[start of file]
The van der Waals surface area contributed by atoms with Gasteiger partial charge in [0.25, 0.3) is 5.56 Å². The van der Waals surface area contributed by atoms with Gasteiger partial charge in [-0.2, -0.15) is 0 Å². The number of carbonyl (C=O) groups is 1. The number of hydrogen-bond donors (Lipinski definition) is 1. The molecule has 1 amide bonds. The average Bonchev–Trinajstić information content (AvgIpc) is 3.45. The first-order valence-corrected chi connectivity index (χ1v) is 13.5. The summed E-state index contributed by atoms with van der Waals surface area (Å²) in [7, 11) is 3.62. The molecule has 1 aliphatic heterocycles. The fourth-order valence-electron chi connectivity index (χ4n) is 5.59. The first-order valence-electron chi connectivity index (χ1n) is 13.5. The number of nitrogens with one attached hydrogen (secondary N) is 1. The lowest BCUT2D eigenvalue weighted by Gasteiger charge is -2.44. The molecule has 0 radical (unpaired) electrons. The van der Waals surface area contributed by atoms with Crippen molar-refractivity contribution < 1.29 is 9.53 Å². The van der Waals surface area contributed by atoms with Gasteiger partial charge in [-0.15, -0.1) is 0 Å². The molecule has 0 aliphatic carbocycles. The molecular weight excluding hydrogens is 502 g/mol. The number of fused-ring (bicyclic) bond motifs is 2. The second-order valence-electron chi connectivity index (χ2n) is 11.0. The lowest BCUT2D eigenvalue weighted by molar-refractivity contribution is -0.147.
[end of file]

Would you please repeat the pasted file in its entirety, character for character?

The van der Waals surface area contributed by atoms with Gasteiger partial charge in [0.25, 0.3) is 5.56 Å². The van der Waals surface area contributed by atoms with Gasteiger partial charge in [-0.2, -0.15) is 0 Å². The number of carbonyl (C=O) groups is 1. The number of hydrogen-bond donors (Lipinski definition) is 1. The molecule has 1 amide bonds. The average Bonchev–Trinajstić information content (AvgIpc) is 3.45. The first-order valence-corrected chi connectivity index (χ1v) is 13.5. The summed E-state index contributed by atoms with van der Waals surface area (Å²) in [7, 11) is 3.62. The molecule has 1 aliphatic heterocycles. The fourth-order valence-electron chi connectivity index (χ4n) is 5.59. The first-order valence-electron chi connectivity index (χ1n) is 13.5. The number of nitrogens with one attached hydrogen (secondary N) is 1. The lowest BCUT2D eigenvalue weighted by Gasteiger charge is -2.44. The molecule has 0 radical (unpaired) electrons. The van der Waals surface area contributed by atoms with Crippen molar-refractivity contribution < 1.29 is 9.53 Å². The van der Waals surface area contributed by atoms with Gasteiger partial charge in [-0.15, -0.1) is 0 Å². The molecule has 0 aliphatic carbocycles. The molecular weight excluding hydrogens is 502 g/mol. The number of fused-ring (bicyclic) bond motifs is 2. The second-order valence-electron chi connectivity index (χ2n) is 11.0. The lowest BCUT2D eigenvalue weighted by molar-refractivity contribution is -0.147.